Yalda or shabe-cheleh is the last day of autumn, the first night of winter and the longest night of the year. Ancient Persians, believing that Yalda's night will blossom with the sun, the days become taller and the glare of the divine light increases, celebrated the end of autumn and beginning of winter calling it the birth of the sun. This celebration is in the Persian month "Dey"(from 11th December to 11th January), which was creator’s name before Zoroastrians and later became known as the Creator of Light. The light, the day, and the brightness of the sun are signs of the Creator. While the night, the darkness and the cold are signs of evil. Seeing the constant changes of night and day made people to believe that night and day, or light and darkness, are in an eternal war. Longer days were the days of triumph of brightness, while shorter days were a sign of the dominance of darkness.
Yalda and the celebrations held this night are an ancient tradition. This celebration is an Aryan ceremony and followers of Mithraism (a mysterious religion in Persia which was based on worshipping the god “Mitra”) have been organizing it in Iran since thousands of years ago. This celebration goes way back to the time when people started to set the seasons.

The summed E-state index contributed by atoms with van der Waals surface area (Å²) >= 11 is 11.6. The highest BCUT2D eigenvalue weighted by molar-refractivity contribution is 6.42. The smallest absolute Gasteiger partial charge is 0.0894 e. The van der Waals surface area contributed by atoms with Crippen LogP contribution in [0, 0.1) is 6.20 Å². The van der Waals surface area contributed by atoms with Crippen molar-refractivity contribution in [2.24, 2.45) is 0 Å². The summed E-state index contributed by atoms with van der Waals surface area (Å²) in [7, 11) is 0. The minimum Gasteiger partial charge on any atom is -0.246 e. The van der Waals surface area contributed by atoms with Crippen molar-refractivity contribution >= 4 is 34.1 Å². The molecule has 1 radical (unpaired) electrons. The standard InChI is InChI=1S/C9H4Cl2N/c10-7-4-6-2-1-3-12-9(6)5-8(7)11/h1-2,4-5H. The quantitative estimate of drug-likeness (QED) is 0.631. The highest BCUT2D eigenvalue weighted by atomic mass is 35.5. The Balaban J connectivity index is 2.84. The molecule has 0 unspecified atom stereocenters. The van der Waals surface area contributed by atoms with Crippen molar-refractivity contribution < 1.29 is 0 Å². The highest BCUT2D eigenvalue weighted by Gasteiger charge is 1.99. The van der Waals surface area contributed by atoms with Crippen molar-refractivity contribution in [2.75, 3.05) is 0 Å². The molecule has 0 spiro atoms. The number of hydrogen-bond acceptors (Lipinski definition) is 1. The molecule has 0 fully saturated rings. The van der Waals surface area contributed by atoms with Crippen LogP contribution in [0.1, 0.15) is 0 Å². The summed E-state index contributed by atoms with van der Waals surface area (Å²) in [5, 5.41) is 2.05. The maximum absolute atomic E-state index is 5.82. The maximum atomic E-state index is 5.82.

To be safe from the devil, everyone gathered set fire and asked the sun for blessing. The ritual of Yalda night is eating nuts, watermelon, pomegranate, sweets, and various fruits all of which are symbolic and signify blessing, well-being, abundance and happiness. Another favorite and prevalent ritual of the night of Chelleh is fāl-e Hafez, which is divination using the Dīvān (Poems book) of Hafez (a Persian famous poet). People open up divane hafez with good will and happiness and they seek their own horoscope. Yalda is celebrated among Iranians for 7,000 years. 7,000 years ago our ancestors found that the first night of winter is the longest night of the year.
Listening to memories and stories of grandparents is also one of the things that make Yalda more attractive to the Iranian family. Yalda is a celebration for families to come together and enjoy the longest night of the year. In different places people have different snacks on this night according to the lifestyle of the people of the region, but eating watermelon is a tradition and very common everywhere in Iran. Many believe that eating watermelon on this night will protect them from the cold throughout coming winter and heat exhaustion during hot summer. People stay up all night and spend the night with family, friends and relatives. Nuts, chickpeas, raisins, colorants, dates, and fruits such as pomegranate and watermelon make up the snacks of this night.